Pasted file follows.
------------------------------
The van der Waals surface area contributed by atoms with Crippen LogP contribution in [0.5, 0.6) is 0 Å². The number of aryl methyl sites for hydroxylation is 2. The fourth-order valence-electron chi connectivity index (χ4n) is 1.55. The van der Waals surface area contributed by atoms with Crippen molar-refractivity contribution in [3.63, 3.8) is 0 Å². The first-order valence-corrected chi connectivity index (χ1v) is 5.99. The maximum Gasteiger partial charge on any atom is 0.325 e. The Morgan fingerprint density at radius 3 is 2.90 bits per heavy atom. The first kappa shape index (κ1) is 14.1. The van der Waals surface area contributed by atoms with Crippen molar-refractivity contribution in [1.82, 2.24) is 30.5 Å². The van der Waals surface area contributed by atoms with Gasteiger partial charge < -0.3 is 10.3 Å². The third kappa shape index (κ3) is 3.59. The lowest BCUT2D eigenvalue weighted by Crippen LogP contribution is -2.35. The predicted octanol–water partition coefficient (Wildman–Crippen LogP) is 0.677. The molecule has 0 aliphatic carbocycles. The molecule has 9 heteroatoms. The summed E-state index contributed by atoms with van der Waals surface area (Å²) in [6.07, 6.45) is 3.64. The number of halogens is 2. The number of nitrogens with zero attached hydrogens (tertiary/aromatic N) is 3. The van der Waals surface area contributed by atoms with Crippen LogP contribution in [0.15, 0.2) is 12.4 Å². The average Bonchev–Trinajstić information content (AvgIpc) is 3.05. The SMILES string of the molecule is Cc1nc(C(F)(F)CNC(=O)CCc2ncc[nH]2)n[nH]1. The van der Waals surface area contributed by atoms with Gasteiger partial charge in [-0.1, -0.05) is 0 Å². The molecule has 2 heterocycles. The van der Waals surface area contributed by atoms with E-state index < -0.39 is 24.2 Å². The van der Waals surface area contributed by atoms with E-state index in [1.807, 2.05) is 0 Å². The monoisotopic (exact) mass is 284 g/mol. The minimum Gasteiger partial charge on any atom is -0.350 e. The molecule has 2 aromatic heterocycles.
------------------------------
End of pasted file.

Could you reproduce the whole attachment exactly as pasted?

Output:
The van der Waals surface area contributed by atoms with Crippen LogP contribution in [0.5, 0.6) is 0 Å². The number of aryl methyl sites for hydroxylation is 2. The fourth-order valence-electron chi connectivity index (χ4n) is 1.55. The van der Waals surface area contributed by atoms with Crippen molar-refractivity contribution in [3.63, 3.8) is 0 Å². The first-order valence-corrected chi connectivity index (χ1v) is 5.99. The maximum Gasteiger partial charge on any atom is 0.325 e. The Morgan fingerprint density at radius 3 is 2.90 bits per heavy atom. The first kappa shape index (κ1) is 14.1. The van der Waals surface area contributed by atoms with Crippen molar-refractivity contribution in [1.82, 2.24) is 30.5 Å². The van der Waals surface area contributed by atoms with Gasteiger partial charge < -0.3 is 10.3 Å². The third kappa shape index (κ3) is 3.59. The lowest BCUT2D eigenvalue weighted by Crippen LogP contribution is -2.35. The predicted octanol–water partition coefficient (Wildman–Crippen LogP) is 0.677. The molecule has 0 aliphatic carbocycles. The molecule has 9 heteroatoms. The summed E-state index contributed by atoms with van der Waals surface area (Å²) in [6.07, 6.45) is 3.64. The number of halogens is 2. The number of nitrogens with zero attached hydrogens (tertiary/aromatic N) is 3. The van der Waals surface area contributed by atoms with Crippen LogP contribution in [0.15, 0.2) is 12.4 Å². The average Bonchev–Trinajstić information content (AvgIpc) is 3.05. The SMILES string of the molecule is Cc1nc(C(F)(F)CNC(=O)CCc2ncc[nH]2)n[nH]1. The van der Waals surface area contributed by atoms with Gasteiger partial charge in [-0.1, -0.05) is 0 Å². The molecule has 2 heterocycles. The van der Waals surface area contributed by atoms with E-state index < -0.39 is 24.2 Å². The van der Waals surface area contributed by atoms with E-state index in [1.807, 2.05) is 0 Å². The monoisotopic (exact) mass is 284 g/mol. The minimum Gasteiger partial charge on any atom is -0.350 e. The molecule has 2 aromatic heterocycles.